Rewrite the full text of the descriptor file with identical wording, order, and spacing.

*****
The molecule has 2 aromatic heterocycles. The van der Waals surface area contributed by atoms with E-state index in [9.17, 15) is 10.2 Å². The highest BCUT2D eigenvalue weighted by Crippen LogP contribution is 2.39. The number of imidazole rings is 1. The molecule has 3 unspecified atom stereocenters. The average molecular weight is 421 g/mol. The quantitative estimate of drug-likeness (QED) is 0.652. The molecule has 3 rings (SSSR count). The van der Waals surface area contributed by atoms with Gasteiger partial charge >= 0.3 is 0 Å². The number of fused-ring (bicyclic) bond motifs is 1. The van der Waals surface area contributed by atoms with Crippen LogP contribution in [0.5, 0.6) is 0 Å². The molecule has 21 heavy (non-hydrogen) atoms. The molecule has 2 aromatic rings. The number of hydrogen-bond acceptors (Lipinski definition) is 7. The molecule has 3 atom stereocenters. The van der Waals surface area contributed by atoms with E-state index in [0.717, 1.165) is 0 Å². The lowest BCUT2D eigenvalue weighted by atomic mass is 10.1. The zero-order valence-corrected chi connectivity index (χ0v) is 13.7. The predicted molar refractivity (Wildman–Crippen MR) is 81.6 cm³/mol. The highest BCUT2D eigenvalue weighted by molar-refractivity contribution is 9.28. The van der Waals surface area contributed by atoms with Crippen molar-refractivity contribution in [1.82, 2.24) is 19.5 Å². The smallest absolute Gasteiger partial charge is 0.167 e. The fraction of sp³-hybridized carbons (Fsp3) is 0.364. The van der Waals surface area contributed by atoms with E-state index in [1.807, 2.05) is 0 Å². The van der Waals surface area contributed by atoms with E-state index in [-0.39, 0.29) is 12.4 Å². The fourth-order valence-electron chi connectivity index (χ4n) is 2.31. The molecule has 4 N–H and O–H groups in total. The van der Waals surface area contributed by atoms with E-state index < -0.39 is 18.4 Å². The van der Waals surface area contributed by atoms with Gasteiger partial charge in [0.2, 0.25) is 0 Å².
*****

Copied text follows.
The molecule has 2 aromatic heterocycles. The van der Waals surface area contributed by atoms with E-state index in [9.17, 15) is 10.2 Å². The highest BCUT2D eigenvalue weighted by Crippen LogP contribution is 2.39. The number of imidazole rings is 1. The molecule has 3 unspecified atom stereocenters. The average molecular weight is 421 g/mol. The quantitative estimate of drug-likeness (QED) is 0.652. The molecule has 3 rings (SSSR count). The van der Waals surface area contributed by atoms with Gasteiger partial charge >= 0.3 is 0 Å². The number of fused-ring (bicyclic) bond motifs is 1. The van der Waals surface area contributed by atoms with Crippen LogP contribution in [0.5, 0.6) is 0 Å². The molecule has 21 heavy (non-hydrogen) atoms. The molecule has 2 aromatic rings. The number of hydrogen-bond acceptors (Lipinski definition) is 7. The molecule has 3 atom stereocenters. The van der Waals surface area contributed by atoms with E-state index in [0.717, 1.165) is 0 Å². The lowest BCUT2D eigenvalue weighted by atomic mass is 10.1. The zero-order valence-corrected chi connectivity index (χ0v) is 13.7. The predicted molar refractivity (Wildman–Crippen MR) is 81.6 cm³/mol. The highest BCUT2D eigenvalue weighted by molar-refractivity contribution is 9.28. The van der Waals surface area contributed by atoms with Crippen molar-refractivity contribution in [1.82, 2.24) is 19.5 Å². The smallest absolute Gasteiger partial charge is 0.167 e. The fraction of sp³-hybridized carbons (Fsp3) is 0.364. The van der Waals surface area contributed by atoms with E-state index in [1.807, 2.05) is 0 Å². The van der Waals surface area contributed by atoms with E-state index in [-0.39, 0.29) is 12.4 Å². The fourth-order valence-electron chi connectivity index (χ4n) is 2.31. The molecule has 4 N–H and O–H groups in total. The van der Waals surface area contributed by atoms with E-state index < -0.39 is 18.4 Å². The van der Waals surface area contributed by atoms with Gasteiger partial charge in [0.2, 0.25) is 0 Å².